Eventually we were due to have them collected on Wednesday, 26th August (2020), by a Mr Andrew Johnson and his wife. We had been sent photos of the intended enclosure, which was substantial and beautifully planned with outcrops of large stones made into a cave. For several weeks we had the collecting boxes, personally made and delivered by Ken Simms; we had placed them inside the indoor house hoping to familiarise the young pumas with them. Both lids were closed by sliding doors which we removed so that the ‘cubs’ could run through them when we left a treat inside them. Unfortunately, very quickly the cubs took to testing the boxes with their teeth and we removed them for vital repair. We replaced them with a large ‘wild boar’ traps, again opened at both ends to now familiarise them with these.

The afternoon of the 25th arrived and Rab, our ‘do everything’ man set the traps fully. We brought the mature pair in their indoor house having put food in and filled their water bucket. We then left the baited traps in the other indoor house and retired. Within thirty minutes Rab told me the more confident cub had taken the bait and been trapped.

Our job was now to connect the repaired travelling box to the trap with the box’s slide door down. Not an easy job when the growling and spitting we were only too aware what would happen if we failed in any part of the exercise as we were now double locked in the indoor house.

First, we roped the box and trap door to door and then with the aid of Rab’s pull – lift pulled them tight together so that they became one. As we tried to open the trap door the ‘spitting fury’ let out a blood-curdling growl and tried to bite hands, even through the trap bars. Adrenalin was bursting through stomachs. Eventually the trap door was opened. The puma sat looking at us and growled ominously as we removed rugs from the top of the trap in the hope that she would move to the darker box. She did not. She growled louder and spat heavier. The trap was also covered in large towels which had been dragged in and shredded! I gave her backside a gentle dig with a small stick and she turned unbelievably fast to face me. She then turned back to face Rab. At that moment I gave her another slightly more forceful prod, nothing more than schoolboys in the playing field. She exploded and leapt into the box. Rab dropped the sliding door. We smiled and shook hands. At that point, the excitement of the danger was tangible. The puma immediately calmed and we carried the box to the corridor.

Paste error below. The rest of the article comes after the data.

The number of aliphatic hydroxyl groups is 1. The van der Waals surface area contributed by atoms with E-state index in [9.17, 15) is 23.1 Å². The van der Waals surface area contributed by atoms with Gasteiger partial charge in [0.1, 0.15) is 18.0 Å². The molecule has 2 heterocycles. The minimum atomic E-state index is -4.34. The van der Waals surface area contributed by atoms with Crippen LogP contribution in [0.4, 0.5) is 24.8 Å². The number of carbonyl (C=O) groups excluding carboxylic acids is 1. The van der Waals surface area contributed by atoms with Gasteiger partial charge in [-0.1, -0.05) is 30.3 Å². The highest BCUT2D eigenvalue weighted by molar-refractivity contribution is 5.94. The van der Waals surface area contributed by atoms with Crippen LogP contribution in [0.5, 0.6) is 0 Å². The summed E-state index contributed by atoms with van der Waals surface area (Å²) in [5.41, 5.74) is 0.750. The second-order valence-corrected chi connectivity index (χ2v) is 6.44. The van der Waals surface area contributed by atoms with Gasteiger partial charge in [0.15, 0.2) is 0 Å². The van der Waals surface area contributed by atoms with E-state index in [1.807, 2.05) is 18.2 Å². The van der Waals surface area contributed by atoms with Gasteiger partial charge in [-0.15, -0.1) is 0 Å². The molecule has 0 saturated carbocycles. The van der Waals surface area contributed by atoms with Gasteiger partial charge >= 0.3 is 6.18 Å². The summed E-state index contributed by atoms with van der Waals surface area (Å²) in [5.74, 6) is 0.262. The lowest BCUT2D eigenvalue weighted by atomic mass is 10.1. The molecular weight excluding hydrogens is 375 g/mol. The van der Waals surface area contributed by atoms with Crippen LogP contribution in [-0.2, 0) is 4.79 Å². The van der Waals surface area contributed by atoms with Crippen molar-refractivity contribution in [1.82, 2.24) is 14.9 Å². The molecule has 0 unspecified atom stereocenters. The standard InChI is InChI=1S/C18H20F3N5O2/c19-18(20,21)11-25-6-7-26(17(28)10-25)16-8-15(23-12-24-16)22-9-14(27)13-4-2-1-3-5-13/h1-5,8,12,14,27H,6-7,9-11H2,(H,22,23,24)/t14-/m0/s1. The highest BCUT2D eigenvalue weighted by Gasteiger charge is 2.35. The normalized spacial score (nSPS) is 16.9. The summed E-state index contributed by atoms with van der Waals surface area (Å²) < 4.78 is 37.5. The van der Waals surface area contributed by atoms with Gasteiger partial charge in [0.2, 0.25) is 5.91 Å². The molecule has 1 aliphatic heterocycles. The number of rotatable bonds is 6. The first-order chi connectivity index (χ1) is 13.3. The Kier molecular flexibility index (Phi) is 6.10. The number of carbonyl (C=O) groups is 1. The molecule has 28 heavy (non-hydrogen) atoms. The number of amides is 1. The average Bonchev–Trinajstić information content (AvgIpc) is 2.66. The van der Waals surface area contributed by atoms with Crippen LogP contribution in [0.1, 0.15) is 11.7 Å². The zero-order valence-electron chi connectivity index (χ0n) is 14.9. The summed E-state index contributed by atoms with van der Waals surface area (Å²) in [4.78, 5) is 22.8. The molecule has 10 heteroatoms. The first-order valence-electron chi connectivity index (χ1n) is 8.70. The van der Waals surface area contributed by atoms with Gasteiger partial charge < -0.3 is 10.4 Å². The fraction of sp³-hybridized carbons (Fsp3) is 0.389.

We then set up the trap loaded with meat for the less confident young animal. By 9.30 that night she had not entered the trap. I checked again at 6 a.m., she was in the trap and was decidedly unhappy, growling and spitting, but in a class all of her own. I entered the indoor house and covered her with towels and left her to calm. As soon as Rab arrived, we carried out exactly the same procedure as before, but being more highly strung, this young animal was more vocal and initially the ammonia stench of her urine was almost breath taking and certainly ‘cleared’ our noses. She ranted and raved but went in the box, again explosively and the trap door went down. Again, Rab and I shook hands, a very tense job completed. I phoned Andy Johnson who had come down to Cornwall for a couple of days, but particularly to see the Lost Gardens of Heligan. I told him both pumas were boxed, screwed down hard and ready for collection. Andy and his wife were utterly charming and want us to go and see the puma’s new home.

That night they phoned and reiterated the invitation and said the cubs had gone straight into the rocky cave in the enclosure prepared for them and they had carried out a full inspection of their new home.

Personally, very satisfying.

Tony Blackler

- A collection of short stories -

Tony is a passionate writer as well as an active conservationist. He is currently working on a number of books and we are delighted to be able to share a few stories from them.